Dan’s wife of 34 years passed away last year. She and his children were aware of his bisexuality, but it never mattered to them. Now, after a year of self imposed grieving and solitude, Dan’s daughter, Julia, has decided he needs to get out of his lonely apartment and back out into the world. She enlists the help of her boyfriend, Bruce, and gets Dan out to join the gym where Bruce works.
Once Bruce talks with his father, Luke, about Dan, Luke wants to help. He arrives at the gym offering to be Dan’s workout partner. Soon, the men are becoming friends and an attraction eventually builds. Before long, they’re spending more time together at the gym and outside as well.
However, some of Dan’s insecurities begin to break into his relationship with Luke and he pulls back. Topping that off, Dan sees Luke spending time with another man, causing a misunderstanding can get in the way of their happiness. Will they be able to get past it, or will it all be over before a relationship has a chance to really begin?
I jumped on Love, Again because I love stories about older couples. There aren’t very many out there, so I tend to gobble them up when I can. I’m going to tell you, it didn’t really do much for me…at first. In preparing for this review, I actually wound up reading the whole book for a second time. Giving it a fresh look, I was able to understand the characters and their thoughts and feelings on a much deeper level.
I feel for Dan. I put myself in his shoes and tried to imagine what it’d be like to lose a beloved spouse after 34 years. The grief must be overwhelming. I feel like his less than enthusiastic reaction to Julia’s efforts was very real. However, I also admire him for actually putting effort into it. He’s consistently insecure…and scared, and I get that.
On the other hand, there’s Luke. He’s a gay man with confidence to spare. He’s also a loving father and caring friend. I really like the way he took Dan under his wing, even before they became involved. Luke is generous with an ornery streak. He makes me laugh even though some of his humor makes me feel a little uncomfortable…not mean or cruel, but occasionally embarrassing.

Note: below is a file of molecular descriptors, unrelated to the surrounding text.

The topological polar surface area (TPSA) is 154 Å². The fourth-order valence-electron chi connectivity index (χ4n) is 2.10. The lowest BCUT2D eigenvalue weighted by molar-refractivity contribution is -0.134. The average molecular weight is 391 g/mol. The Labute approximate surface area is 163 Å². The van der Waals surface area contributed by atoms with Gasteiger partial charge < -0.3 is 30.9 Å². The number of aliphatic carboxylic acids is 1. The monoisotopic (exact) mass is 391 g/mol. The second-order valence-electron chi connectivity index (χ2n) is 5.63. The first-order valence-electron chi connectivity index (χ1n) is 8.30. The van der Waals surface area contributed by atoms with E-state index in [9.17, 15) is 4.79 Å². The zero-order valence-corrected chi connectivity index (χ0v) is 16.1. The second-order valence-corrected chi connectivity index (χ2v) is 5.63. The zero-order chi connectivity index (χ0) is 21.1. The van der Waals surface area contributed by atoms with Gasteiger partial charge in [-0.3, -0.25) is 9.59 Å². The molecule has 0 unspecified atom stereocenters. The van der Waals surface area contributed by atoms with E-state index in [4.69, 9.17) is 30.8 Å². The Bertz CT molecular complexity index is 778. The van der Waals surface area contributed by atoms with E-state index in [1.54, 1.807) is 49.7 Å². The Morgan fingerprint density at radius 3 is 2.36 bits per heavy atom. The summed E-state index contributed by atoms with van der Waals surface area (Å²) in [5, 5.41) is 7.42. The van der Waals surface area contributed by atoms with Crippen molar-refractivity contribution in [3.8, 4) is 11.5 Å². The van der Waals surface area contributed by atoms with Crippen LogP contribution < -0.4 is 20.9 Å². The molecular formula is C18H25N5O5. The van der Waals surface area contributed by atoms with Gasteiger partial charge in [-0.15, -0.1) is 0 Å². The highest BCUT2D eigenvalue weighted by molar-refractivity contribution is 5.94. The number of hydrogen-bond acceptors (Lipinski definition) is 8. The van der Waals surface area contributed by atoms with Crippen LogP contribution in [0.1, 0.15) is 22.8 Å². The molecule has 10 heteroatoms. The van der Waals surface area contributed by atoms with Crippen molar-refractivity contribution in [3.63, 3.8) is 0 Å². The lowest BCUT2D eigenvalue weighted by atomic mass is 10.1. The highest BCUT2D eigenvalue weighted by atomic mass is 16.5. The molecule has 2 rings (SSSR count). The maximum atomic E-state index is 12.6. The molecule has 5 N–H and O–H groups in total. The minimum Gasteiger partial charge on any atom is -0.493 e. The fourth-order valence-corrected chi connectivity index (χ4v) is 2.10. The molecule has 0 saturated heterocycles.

The author has written their relationship nicely. Even though the book isn’t very long, it gives the feeling of a slow burn. Nels skillfully clarifies time with phrases like “two weeks later” and “after a month” to show Dan and Luke didn’t simply meet, have a date, and fall into bed. There’s no insta-love here. It feels a natural progression into a deeper relationship between the men.
There are a few important background characters who play a role in the story. Julia, of course, wants what’s best for her dad, even if he’s not sure what’s best for himself. Along that line, Bruce is the same. He’s trying to please his girlfriend, but he wants to see Dan out there, and he wants to see his own father happy. I don’t want to give anything away, but the character of Uncle Stan was crucial. He’s one of the few people who took Luke as he was and accepted him.
As far as the author’s writing style is concerned, it was smooth and engaging. The story is solid, and the characters speak for themselves. Love, Again is strongly character oriented. There’s no spine tingling action or mystery. Nobody is in any danger at any time. It’s simply two middle aged men finding their way to each other and realizing second chances at love are just as sweet as first loves.
The ending had no real surprises. However, that’s fine by me. Dan and Luke deserve their happily ever after, and I love the way it was written. The final scenes are delightful in the perfect setting. There was tenderness and humor and charm. It still makes me smile after finishing the book (for the second time!). I have absolutely no trouble recommending this one. It’s a lovely way to spend an evening. Pour a glass of wine. Lean back, and prepare to fall in love with Dan and Luke.